RELIGIOUS schools are enjoying a boom in many European countries. The sector is growing in nations with a tradition of church schools and also in societies where they were abolished under Communism.
International research suggests their popularity, increasingly with non-religious families, is based on their ability to outperform secular schools.
Jaap Dronkers, of the Amsterdam School for Social Science Research, gathered together comparisons of the performance of state schools and state-funded religious schools across several countries. In France, where about a fifth of pupils are in religious schools, poorer pupils at Catholic schools benefited from lower drop-out rates and slightly better results.
An analysis of the international test scores of pupils with similar backgrounds in five religious schools, nine public schools and 13 grammar schools in thre German states found pupils in religious schools scored more highly in intelligence tests but did less well in maths and science.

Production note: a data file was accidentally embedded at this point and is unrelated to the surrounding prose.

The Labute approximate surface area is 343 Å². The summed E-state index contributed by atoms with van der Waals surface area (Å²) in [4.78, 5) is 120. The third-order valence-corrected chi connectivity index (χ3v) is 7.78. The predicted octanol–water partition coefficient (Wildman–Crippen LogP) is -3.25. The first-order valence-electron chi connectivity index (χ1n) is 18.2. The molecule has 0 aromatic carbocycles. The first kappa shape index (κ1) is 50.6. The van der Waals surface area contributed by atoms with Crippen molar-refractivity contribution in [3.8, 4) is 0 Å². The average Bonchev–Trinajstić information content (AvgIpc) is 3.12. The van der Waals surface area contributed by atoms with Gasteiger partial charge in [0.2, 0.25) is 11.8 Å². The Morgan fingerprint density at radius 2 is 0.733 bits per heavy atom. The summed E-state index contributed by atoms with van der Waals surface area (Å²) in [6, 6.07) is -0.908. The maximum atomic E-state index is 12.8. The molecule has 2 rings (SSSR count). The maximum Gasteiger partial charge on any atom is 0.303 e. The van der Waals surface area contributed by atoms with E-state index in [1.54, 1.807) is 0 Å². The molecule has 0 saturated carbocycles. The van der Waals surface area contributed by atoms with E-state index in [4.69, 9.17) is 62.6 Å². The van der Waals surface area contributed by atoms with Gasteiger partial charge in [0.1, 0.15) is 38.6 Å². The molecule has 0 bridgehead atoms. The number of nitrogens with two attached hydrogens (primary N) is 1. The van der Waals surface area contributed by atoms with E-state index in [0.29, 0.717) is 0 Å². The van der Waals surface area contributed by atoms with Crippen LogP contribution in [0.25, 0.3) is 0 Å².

In Hungary, churches are beginning to reclaim schools that were nationalised five decades ago. A survey of pupils in their last year showed that religious schools attained higher grades and had more success in getting students into post-16 education.
About 560 of England's 3,500 secondaries are religious schools, and nearly a quarter of the country's most successful secondaries are run by the church. A 1998 Office for Standards in Education report claimed Catholic and Anglican schools had higher standards and a better quality of education and school climate.
Critics claim the evidence is marginal or mixed, however, and cite "leafy suburb" locations and selection as explanations for the success of faith schools.